It isn’t so much that I disagree with the assertions in this piece taken individually, but I wonder to what extent they really define Italy specifically. For instance, the notion that ‘Individuals can apply deep thinking and rigorous focus to their activities but in concert, things don’t work quite so well’ is a sentence that would fit very comfortably at AROnline, as indeed would the observation on differences geographic. The same could easily be said of a number of Italy’s near-neighbours such as Spain or Greece, or even France to an extent.

    Equally, I am not sure about the following assertion: “However, much damage was done to Italy’s automotive culture, leaving the path open for single figures to wield power that in more orderly countries would have been divided managerially.” I would counter that a case can be made that some of the most iconic names in Italian automotive history – Jano, Giacosa, Lampredi, Hruska, Forghieri, Ghidella, Pininfarina, Bertone, Gandini, Giugiaro – exemplify the deep thinking/rigorous focus at an individual level referred to above. Notwithstanding that each worked as part of a larger team, it is also true that they left their stamp on their work in a way that clearly defines their legacies, in a way that is arguably not nearly as widespread in other countries’ carmakers. There are surely exceptions, of course – Greek Al at BMC, Lyons at Jaguar, or Bruno Sacco at Mercedes, but in many ways the history of Italian carmaking, more than most, is the history of strong-willed individuals imposing their preferences over and above the process deficiencies of a more corporate-managerial approach.

    It’s all too easy to fall into the lazy journalistic trope of Italian cars being defined by ‘passion’ – although I myself admit it is an easy one to fall for, because they do have an undeniable ‘something’ that makes them feel different as a whole. Nonetheless, for me, the real question is to what extent the dead hand of Fiat (as Italians would call it) is fundamental to the company and to what extent it is a relatively newfound phenomenon. Some years back, when the rumours of Fiat selling Alfa to VAG were at their height, a colleague in Fiat’s press office not lacking on the dry wit scale said to me, “I’m looking forward to it, it will be a novel experience working for a real company…” My personal view is that for all its faults, which are many and of which discussion shouldn’t be backed away from, Fiat has been a significantly less cynical enterprise over the years than, say, a Ford of Europe.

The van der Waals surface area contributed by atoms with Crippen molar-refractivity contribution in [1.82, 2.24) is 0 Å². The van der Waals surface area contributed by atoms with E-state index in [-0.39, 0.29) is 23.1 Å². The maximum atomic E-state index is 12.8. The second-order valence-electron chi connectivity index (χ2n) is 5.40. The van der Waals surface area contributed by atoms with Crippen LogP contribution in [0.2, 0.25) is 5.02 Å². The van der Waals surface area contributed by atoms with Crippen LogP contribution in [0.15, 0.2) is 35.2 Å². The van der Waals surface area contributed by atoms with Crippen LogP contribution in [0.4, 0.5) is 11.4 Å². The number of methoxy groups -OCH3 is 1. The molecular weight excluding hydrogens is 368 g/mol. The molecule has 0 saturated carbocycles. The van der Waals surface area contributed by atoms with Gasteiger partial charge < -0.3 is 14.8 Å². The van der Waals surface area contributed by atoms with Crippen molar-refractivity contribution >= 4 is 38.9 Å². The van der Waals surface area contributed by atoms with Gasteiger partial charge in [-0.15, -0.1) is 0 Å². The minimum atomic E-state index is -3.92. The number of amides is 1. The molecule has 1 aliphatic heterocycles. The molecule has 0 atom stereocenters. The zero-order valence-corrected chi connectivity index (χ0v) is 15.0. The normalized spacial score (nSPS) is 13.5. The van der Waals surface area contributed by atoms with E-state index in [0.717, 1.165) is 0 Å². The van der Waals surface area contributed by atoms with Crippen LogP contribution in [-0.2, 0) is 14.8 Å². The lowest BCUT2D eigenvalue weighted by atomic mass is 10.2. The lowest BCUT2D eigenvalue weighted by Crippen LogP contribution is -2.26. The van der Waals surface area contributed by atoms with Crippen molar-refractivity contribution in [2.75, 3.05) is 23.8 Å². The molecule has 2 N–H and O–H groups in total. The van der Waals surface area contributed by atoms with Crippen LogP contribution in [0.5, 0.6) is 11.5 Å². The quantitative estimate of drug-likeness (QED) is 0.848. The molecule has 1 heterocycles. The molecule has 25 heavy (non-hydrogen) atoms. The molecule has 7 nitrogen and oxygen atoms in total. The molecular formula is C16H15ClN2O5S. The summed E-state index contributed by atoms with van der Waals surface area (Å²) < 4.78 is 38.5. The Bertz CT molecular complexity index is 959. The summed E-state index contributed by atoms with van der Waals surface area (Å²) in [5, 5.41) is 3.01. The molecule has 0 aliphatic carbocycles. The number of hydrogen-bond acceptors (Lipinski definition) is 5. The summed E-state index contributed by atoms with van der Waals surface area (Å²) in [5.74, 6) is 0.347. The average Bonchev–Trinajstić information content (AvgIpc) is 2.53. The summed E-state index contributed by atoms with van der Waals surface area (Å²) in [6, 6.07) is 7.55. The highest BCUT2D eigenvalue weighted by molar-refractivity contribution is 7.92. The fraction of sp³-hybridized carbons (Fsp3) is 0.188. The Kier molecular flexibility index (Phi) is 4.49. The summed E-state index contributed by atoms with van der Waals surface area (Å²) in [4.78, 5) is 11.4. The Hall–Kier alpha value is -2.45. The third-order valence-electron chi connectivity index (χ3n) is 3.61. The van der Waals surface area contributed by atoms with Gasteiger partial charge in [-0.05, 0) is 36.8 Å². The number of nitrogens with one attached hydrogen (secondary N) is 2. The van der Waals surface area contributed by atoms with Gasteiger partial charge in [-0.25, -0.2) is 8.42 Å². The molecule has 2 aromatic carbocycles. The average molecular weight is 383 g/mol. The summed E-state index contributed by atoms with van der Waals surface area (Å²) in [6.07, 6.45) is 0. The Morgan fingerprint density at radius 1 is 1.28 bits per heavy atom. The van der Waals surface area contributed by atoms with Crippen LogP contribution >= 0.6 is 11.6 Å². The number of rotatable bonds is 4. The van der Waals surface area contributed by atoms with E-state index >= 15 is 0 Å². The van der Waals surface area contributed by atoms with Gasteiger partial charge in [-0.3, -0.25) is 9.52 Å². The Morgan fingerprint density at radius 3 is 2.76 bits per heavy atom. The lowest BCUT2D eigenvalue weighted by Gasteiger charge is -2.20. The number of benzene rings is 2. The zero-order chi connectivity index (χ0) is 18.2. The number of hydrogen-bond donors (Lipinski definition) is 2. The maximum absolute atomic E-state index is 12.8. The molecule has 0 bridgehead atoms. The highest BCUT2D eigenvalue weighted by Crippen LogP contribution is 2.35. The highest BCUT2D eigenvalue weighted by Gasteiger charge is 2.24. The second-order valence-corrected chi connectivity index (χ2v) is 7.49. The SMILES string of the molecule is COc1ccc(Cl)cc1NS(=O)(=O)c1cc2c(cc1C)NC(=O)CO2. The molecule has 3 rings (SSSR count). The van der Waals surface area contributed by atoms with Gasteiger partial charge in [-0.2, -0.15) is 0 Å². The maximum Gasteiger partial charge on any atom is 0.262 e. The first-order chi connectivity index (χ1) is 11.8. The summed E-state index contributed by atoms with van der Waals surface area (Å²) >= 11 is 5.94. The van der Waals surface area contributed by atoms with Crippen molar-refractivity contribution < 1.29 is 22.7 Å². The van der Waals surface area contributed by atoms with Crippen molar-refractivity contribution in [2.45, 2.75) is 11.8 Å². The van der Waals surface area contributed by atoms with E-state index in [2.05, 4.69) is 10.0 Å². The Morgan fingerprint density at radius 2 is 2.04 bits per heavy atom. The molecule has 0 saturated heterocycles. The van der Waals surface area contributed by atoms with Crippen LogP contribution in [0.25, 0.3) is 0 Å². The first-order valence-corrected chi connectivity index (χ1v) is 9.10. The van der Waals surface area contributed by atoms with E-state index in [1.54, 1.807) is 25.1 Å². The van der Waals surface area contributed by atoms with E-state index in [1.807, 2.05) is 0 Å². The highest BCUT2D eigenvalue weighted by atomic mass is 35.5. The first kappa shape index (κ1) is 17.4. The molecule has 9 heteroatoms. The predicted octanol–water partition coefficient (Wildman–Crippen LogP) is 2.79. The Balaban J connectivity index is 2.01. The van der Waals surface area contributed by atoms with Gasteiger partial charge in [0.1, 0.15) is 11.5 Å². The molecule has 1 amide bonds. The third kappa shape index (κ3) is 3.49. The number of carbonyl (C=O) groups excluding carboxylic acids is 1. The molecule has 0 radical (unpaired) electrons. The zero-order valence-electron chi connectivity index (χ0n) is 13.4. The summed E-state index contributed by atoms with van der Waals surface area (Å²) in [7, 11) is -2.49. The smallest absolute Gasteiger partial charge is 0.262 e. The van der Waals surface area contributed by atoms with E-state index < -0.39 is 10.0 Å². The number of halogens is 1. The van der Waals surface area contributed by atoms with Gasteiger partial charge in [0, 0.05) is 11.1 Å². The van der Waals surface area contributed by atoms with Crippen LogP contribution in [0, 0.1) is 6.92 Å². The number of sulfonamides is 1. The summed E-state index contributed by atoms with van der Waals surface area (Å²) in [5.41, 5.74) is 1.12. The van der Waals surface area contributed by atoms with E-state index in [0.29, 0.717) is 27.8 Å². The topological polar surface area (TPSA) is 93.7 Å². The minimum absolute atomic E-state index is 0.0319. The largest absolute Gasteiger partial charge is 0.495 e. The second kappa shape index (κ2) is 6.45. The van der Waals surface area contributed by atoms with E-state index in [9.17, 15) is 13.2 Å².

“Only a romantic would have tried to build cars as serious as those of Vincenzo Lancia. And only a practical man like Agnelli would have tolerated the fragile but cheap compromises of 127s and the original 500s. That soul is still there in the latest cars. The latter wanted to makes cars people could afford even if they weren’t all that good and the former wanted to make cars to be proud of and was prepared to defer the gratification of profit in so doing. Fiat was expediency and Lancia was about idealism.”

    For me this assertion underplays both the value and competence of the small Fiats. One observation I read many years ago that rang true is that Fiat placed emphasis on making even a bottom-of-the-range car something acceptable, livable and worth owning, which is definitely not something you could say of every manufacturer, even ones that equally make their living at that end of the automotive food chain. Likewise, a cars like the 130 or Dino were very far from expedient – very expensively engineered and extremely competent, thanks in no small part to the efforts of some of the individuals nominated above.

    In some ways, I feel like the story of the X1/9 gets to the core of all this. The baby of Nuccio Bertone, pushed through in large part by his force of will against doubtful and somewhat-recalcitrant Fiat management. Very safe for the time, impeccably packaged, a joy to drive and affordably-priced, for mine, it is one of the Italian industry’s most impressive achievements. But as per above, it existed largely due to the vision and persistence of individuals outside the stifling Fiat bureaucracy. Perhaps one factor in the decline of Fiat and Italian industry in general can be traced to the increasing complexity and general emphasis on managerialism involved in carmaking – not because Italy per se is any less capable technically than Germany or Japan or the US, but that such a model leaves rather less room for individuals to ‘do their thing’ when surrounded by a team of hundreds and necessarily constrained in their ability to dictate terms.

  3. As the erstwhile owner of a 2000HF, the final iteration of the Flavia 2000, it was a lovely, well-engineered car, and complicated rust-trap for which the factory had few panels in stock.

    On your interesting diagnosis of Italy’s postwar automotive problems, remember the country, unlike Germany and Britain, had little prewar hinterland to draw on. I remember only the pleasant Balilla.

    I’ll return to this, but my first coffee of the day is getting cold.

Leave a Reply

Fill in your details below or click an icon to log in:

WordPress.com Logo

You are commenting using your WordPress.com account. Log Out /  Change )

Google photo

You are commenting using your Google account. Log Out /  Change )

Twitter picture

You are commenting using your Twitter account. Log Out /  Change )

Facebook photo

You are commenting using your Facebook account. Log Out /  Change )

Connecting to %s

This site uses Akismet to reduce spam. Learn how your comment data is processed.